Tuesday, August 14, 2007

TMNT (2007)

In the mid 80s a friend introduced me to an underground comic. It was drawn in black and white and was by some small fly by night comic book company I had never heard of (Mirage, the creation of the two writers, Eastman & Laird. Together they had developed a concept and taken it to the biggest audience they could find...the underground comic collectors. Hardly anyone had heard of the Teenage Mutant Ninja Turtles and those who had guarded the secret closely. It felt kind of cool to be on the fringe of the avauntgard for a change, knowing about something the general public did not.

Of course, Turtle Mania exploded with huge lines of toys, mainstream color comics, movies, and television programs. In the process, the "feel" of the turtles changed several times to adapt to the audience.This is neither good nor bad, it simply "is". On the dark side, if you fell in love with the gritty, edgy black and white Turtles then the sometimes saccharin and cheesy cartoons probably irritated you. Conversely, if you just liked the concept then the constant innovation might work to keep them "fresh" and entertaining.

The second movie I ever saw in a theatre was Teenage Mutant Ninja Turtles (1990) and it was a version of the Turtles that I loved. It was full of hilarious one-liners, a threatening villain, interesting sub-plots and, with the cheesy fighting rat scene excepted, very well done in the special effects department. The two sequels had their good parts...and their misses. The wise cracks were worse, the cheese factor higher, and how well can you rate a movie reprising "Ice, Ice Baby" with lyrics such as "Go Ninja, go Ninja, Go!" in it? They were still entertaining..but nowhere near the quality of the first one and the franchise faded away. Recently it has been reinvigorated with new cartoons, new themes, and a new era so we now have the CGI TMNT (2007).

As a long time Turtle fan it is no surprise I was there to see it. From the first preview I was excited...I recognized their silhouettes as they crept across a span. And I only got more excited with every preview. The graphics were amazing and the cut of the plane's landing gear descending to reveal Leonardo holding on to it was spectacular.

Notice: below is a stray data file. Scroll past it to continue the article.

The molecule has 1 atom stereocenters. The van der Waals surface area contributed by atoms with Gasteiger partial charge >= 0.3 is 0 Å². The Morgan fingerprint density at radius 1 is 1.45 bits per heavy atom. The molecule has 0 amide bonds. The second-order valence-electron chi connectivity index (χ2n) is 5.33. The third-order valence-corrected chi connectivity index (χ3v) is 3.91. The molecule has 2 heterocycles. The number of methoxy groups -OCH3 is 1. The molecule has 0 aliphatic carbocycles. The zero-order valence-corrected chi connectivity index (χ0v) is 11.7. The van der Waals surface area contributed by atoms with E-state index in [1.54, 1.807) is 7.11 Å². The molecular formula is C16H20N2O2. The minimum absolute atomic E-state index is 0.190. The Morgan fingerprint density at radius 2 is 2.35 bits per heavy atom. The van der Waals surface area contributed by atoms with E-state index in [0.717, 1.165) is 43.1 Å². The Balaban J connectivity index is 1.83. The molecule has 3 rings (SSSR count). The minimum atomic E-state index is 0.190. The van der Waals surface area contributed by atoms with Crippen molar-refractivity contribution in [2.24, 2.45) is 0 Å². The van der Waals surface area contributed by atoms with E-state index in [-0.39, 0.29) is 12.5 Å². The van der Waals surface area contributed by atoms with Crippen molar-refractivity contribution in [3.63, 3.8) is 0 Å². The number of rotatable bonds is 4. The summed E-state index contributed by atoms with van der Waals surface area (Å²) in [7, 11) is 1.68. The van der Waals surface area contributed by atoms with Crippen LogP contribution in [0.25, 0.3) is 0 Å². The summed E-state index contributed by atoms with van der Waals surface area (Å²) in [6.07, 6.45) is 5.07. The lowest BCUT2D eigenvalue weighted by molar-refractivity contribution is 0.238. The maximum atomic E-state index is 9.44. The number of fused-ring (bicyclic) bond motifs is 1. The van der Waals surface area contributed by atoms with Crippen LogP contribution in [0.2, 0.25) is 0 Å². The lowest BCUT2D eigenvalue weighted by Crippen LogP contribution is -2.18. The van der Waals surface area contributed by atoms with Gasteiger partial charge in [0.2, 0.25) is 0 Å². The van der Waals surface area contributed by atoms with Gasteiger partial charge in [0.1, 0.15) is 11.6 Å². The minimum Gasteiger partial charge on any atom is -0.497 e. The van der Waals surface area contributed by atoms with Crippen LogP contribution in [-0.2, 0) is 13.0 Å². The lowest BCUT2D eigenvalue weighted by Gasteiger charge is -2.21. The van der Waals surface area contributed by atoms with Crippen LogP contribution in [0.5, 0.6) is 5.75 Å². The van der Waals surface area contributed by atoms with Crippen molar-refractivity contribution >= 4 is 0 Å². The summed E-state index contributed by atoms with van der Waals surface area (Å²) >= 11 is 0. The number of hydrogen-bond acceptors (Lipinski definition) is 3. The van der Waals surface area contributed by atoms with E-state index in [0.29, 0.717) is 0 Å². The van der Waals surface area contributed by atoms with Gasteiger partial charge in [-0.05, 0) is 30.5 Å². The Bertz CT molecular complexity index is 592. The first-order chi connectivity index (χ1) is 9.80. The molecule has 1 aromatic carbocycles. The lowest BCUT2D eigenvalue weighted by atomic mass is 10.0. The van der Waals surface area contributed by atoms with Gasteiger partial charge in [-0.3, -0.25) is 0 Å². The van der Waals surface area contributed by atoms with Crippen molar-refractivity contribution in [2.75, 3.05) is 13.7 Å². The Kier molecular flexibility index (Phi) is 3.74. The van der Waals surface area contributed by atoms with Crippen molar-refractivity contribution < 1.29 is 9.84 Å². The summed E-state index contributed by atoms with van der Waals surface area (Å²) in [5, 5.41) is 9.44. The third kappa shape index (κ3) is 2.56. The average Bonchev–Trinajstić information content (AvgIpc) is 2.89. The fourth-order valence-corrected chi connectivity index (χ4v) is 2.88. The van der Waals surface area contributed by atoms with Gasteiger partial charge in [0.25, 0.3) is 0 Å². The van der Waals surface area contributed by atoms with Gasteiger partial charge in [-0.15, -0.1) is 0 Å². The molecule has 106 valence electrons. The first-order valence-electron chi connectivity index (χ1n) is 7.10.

Unfortunately, anticipation like that is seldom justified. In the last few years perhaps only The Simpsons Movie (2007) has managed to exceed unrealistic expectations. Indeed, when I first saw TMNT I was disappointed. It was an okay movie...but nowhere near what I had built it up to. Fortunately, I am willing to give things a second chance.

When it was released on DVD on August 7th I picked it up along with The Simpsons Season 10 and sat down to watch it.

This time I approached it more reasonably, without the pent-up anticipation. And it proved to be exactly what it should...a rollicking good time that made excellent use of the history and variety of the Turtles franchise. Back were classic one-liners, the intense yet entertaining fight scenes, and yes...even the bigger than life extra-terrestrial villains. To kids who grew up on the Turtles versus the Foot Clan and never experienced Baxter in his glory with the Mousers as actual credible opponents or who never saw the story arcs with the TCRI aliens, this was in many ways a throwback to a time when visible death was part of the Turtle universe.

The movie does a good job of tying together various aspects of the Turtle continuity. When Casey finds "The Night Watcher", aka Raphael, on the roof the meeting echoes their initial movie meeting in Teenage Mutant Ninja Turtles. When Raphael knows Leonardo was captured because of his temper he recreates the primal roar from the same movie. Even the final line of the movie is almost a direct quote..."I love being a Turtle!"

It also does a nice job of showing very different personalities for all the Turtles with Leo introspective and angst-ridden, Raphael angry and very much a loner, Michelangelo more interested in having a good time than taking things seriously, and Donatello more interested in his gadgetry than interacting with his brothers.

The fights were very well done. They had a lot of what was fun about the first couple of movies with Turtle team-up moves, lots of superhuman attacks and hits, and classic lines. For example, Michelangelo had been bragging on the Night Watcher and how he had cool equipment including jet packs. When they are battling the first of the 13 monsters and are backed up against the edge of the structure with nowhere to go he says, "See? This is why we need jet packs!" It is a classic moment.

The movie does a good job of mixing action with moving the story along as Winters strives to undo the damage he did 3000 years before (although for monsters who have "plagued mankind to this day", the monsters seem pretty docile and unimportant), the Foot and Turtles re encounter one another, the Turtles strive to re-unite, and the audience gets to remember what makes the Turtles so much fun.

The graphics are incredible. The animators really must be commended for an exceptional job. So, too did the story writers do well to provide us all with a few moments with our favorite Turtle as all of them have their chance to shine at various points in the movie.

All in all it is a visual feast and a very diverting couple of hours.

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